The displaced families will receive compensation for the values of their lost homes, but not for the lands upon which the homes were built.
In the first phase, more than 800 homes are being demolished and 1,100 families displaced to build the 500-meter wide, 13.5-kilometer long buffer zone.
Harhour said military engineering units in the area of Abu Shnar have started working on establishing a “new Rafah city,” with residential zones appropriate to the nature and traditions of the residents of Rafah.
The main part of the plan, aimed at blocking the southern borders with Gaza, is being implemented under the pretext of stemming jihadists reportedly infiltrating Egypt’s Sinai Peninsula from across the border through the Rafah crossing – Gaza’s only outlet to the outside world not under Israeli control.
Tensions have risen across Egypt in the past week with protests, some of them violent, marking four years since the uprising that ousted dictator Hosni Mubarak from power.
Earlier on Thursday, a group of women protested in Cairo over the death of activist Shaimaa Sabbagh and around 25 others said to have been killed by security forces at rallies commemorating the 2011 uprising.
Sabbagh, 32, died on Saturday as riot police were breaking up a small, peaceful demonstration. Friends said she had been shot, and images of her bleeding body rippled out across social media, sparking outrage and condemnation.
“The Interior Ministry are thugs!” chanted about 100 female protesters at the site of Sabbagh’s death. Some held up signs with the word “murderer” scrawled over the face of Interior Minister Mohammed Ibrahim.
The protesters were defying a law that severely restricts protests. “People are here at incredible risk to themselves. But it’s a way of standing against the fear they have instilled,” said activist Yasmin el-Rifae.
Ibrahim has said an investigation into Sabbagh’s death will lead to prosecution if any member of the security forces is found responsible.
One of the organizers of Thursday’s demonstration said they had asked only women to attend because they feared infiltration by plainclothes male agents.
Across the street from the protesters, beside police officers, men stood making lewd gestures and yelling profanities. Others chanted in favor of Sisi.
Criticism is growing of the security tactics Sisi has used since Mursi was ousted.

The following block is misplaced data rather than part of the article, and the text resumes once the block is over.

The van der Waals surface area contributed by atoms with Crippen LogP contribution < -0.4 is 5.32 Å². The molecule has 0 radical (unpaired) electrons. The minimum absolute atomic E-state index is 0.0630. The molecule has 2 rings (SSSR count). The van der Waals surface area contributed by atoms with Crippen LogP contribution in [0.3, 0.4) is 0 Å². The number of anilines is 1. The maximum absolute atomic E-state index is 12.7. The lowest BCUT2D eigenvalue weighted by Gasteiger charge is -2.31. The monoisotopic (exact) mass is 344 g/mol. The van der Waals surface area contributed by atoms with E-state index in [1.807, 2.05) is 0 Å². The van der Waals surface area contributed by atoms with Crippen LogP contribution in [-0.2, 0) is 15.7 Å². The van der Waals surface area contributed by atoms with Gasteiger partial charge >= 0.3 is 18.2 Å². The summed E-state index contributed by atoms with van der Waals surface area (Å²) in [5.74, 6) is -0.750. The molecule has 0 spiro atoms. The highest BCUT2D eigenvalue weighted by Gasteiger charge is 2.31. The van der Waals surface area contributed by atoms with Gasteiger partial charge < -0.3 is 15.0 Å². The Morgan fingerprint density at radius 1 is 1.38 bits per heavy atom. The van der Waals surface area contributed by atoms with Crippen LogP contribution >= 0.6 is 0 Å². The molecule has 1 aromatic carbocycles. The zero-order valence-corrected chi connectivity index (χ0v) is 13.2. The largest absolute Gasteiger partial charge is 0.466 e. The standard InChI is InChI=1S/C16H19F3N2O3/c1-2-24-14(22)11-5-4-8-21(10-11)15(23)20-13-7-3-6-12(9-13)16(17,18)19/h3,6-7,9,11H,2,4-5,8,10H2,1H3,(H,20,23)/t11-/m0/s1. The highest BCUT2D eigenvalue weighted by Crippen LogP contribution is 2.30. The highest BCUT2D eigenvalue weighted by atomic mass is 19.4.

A crackdown that began with the deaths of hundreds of Brotherhood supporters and the imprisonment of thousands more has expanded to include liberals and other activists.
Some of those now opposed to the government initially supported the protests that led to Mursi’s removal and Sisi’s rise to power, as people who knew Sabbagh said she had.
Moreover, scores of activists who revolted against Mubarak are being held in prison for holding unauthorized protests, while the April 6 Youth Movement that spearheaded the revolt has been banned by a court.
The revolt against Mubarak erupted on January 25, 2011, with hundreds of thousands of protesters taking to the streets across Egypt for 18 days until he stepped down.
The anti-Mubarak revolt was fueled by the police abuses and corruption that marked the strongman’s three-decade rule, but the police has since regained popularity amid widespread yearning for stability.
After his ouster Mubarak was detained and put on trial along with his security chiefs on charges of involvement in the deaths of protesters during the revolt.
Most of the charges have been dropped, bringing Mubarak closer to freedom. On the fourth anniversary of the January 25 revolt, his two sons Alaa and Gamal Mubarak walked out of prison pending a separate corruption retrial with their father.
“The Egyptian judiciary has shown a double-standard for justice by exonerating state officials from any guilt in committing human rights violations on the one hand; and on the other, by issuing hefty prison terms against those who exercise their civil and political rights,” the International Federation of Human Rights group said.
A lower court had jailed the Mubaraks in May 2014 for embezzling millions of dollars from state funds allocated for renovating presidential palaces.
But an appeals court overturned that verdict and ordered a retrial.
The military crackdown after Mursi’s ouster has killed more than 1,400 people, most of them within hours when police broke up two pro-Mursi camps in Cairo during the summer of 2013.
More than 15,000 Mursi supporters are also imprisoned, while dozens have been sentenced to death after speedy trials which the United Nations has denounced as “unprecedented in recent history.”
Sisi has repeatedly defended his regime, and soon after murder charges were dropped against Mubarak, he insisted that Egypt was “on a path to establish a modern democratic state based on justice, freedom, equality and renunciation of corruption.”